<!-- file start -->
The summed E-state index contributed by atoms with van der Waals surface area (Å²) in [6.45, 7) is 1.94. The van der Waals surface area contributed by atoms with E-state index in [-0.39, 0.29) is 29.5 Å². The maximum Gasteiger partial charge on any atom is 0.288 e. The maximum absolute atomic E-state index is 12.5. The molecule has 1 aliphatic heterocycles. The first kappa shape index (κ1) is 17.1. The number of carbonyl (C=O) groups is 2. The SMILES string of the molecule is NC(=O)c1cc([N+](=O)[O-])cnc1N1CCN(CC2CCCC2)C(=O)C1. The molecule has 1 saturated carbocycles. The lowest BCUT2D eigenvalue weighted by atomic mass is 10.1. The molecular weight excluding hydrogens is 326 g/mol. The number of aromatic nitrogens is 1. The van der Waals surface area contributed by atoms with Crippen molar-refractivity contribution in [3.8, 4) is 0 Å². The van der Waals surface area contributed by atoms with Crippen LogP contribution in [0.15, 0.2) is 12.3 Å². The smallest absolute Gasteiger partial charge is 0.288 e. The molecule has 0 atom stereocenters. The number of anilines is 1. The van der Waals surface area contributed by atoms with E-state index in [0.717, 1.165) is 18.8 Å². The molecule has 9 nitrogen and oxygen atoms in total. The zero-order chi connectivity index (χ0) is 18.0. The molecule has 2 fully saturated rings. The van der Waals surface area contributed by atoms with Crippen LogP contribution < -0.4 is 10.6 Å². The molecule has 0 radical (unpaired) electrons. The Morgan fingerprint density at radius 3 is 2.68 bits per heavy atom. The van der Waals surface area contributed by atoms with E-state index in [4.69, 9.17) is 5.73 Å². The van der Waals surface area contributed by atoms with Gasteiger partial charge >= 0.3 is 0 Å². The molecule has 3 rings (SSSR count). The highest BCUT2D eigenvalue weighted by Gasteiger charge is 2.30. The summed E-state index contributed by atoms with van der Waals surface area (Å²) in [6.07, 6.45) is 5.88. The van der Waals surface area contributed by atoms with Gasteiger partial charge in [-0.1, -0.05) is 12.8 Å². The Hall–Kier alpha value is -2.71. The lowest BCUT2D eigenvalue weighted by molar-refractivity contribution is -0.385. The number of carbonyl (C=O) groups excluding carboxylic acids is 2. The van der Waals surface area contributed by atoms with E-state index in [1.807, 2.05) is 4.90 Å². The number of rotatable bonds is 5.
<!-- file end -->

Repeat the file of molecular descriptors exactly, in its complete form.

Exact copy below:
The summed E-state index contributed by atoms with van der Waals surface area (Å²) in [6.45, 7) is 1.94. The van der Waals surface area contributed by atoms with E-state index in [-0.39, 0.29) is 29.5 Å². The maximum Gasteiger partial charge on any atom is 0.288 e. The maximum absolute atomic E-state index is 12.5. The molecule has 1 aliphatic heterocycles. The first kappa shape index (κ1) is 17.1. The number of carbonyl (C=O) groups is 2. The SMILES string of the molecule is NC(=O)c1cc([N+](=O)[O-])cnc1N1CCN(CC2CCCC2)C(=O)C1. The molecule has 1 saturated carbocycles. The lowest BCUT2D eigenvalue weighted by atomic mass is 10.1. The molecular weight excluding hydrogens is 326 g/mol. The number of aromatic nitrogens is 1. The van der Waals surface area contributed by atoms with Crippen molar-refractivity contribution in [3.8, 4) is 0 Å². The van der Waals surface area contributed by atoms with Crippen LogP contribution in [0.15, 0.2) is 12.3 Å². The smallest absolute Gasteiger partial charge is 0.288 e. The molecule has 0 atom stereocenters. The number of anilines is 1. The van der Waals surface area contributed by atoms with E-state index in [0.717, 1.165) is 18.8 Å². The molecule has 9 nitrogen and oxygen atoms in total. The zero-order chi connectivity index (χ0) is 18.0. The molecule has 2 fully saturated rings. The van der Waals surface area contributed by atoms with Crippen LogP contribution < -0.4 is 10.6 Å². The molecule has 0 radical (unpaired) electrons. The Morgan fingerprint density at radius 3 is 2.68 bits per heavy atom. The van der Waals surface area contributed by atoms with E-state index in [4.69, 9.17) is 5.73 Å². The van der Waals surface area contributed by atoms with Gasteiger partial charge >= 0.3 is 0 Å². The molecule has 3 rings (SSSR count). The highest BCUT2D eigenvalue weighted by Gasteiger charge is 2.30. The summed E-state index contributed by atoms with van der Waals surface area (Å²) in [6.07, 6.45) is 5.88. The van der Waals surface area contributed by atoms with Gasteiger partial charge in [-0.1, -0.05) is 12.8 Å². The Hall–Kier alpha value is -2.71. The lowest BCUT2D eigenvalue weighted by molar-refractivity contribution is -0.385. The number of carbonyl (C=O) groups excluding carboxylic acids is 2. The van der Waals surface area contributed by atoms with E-state index in [1.807, 2.05) is 4.90 Å². The number of rotatable bonds is 5.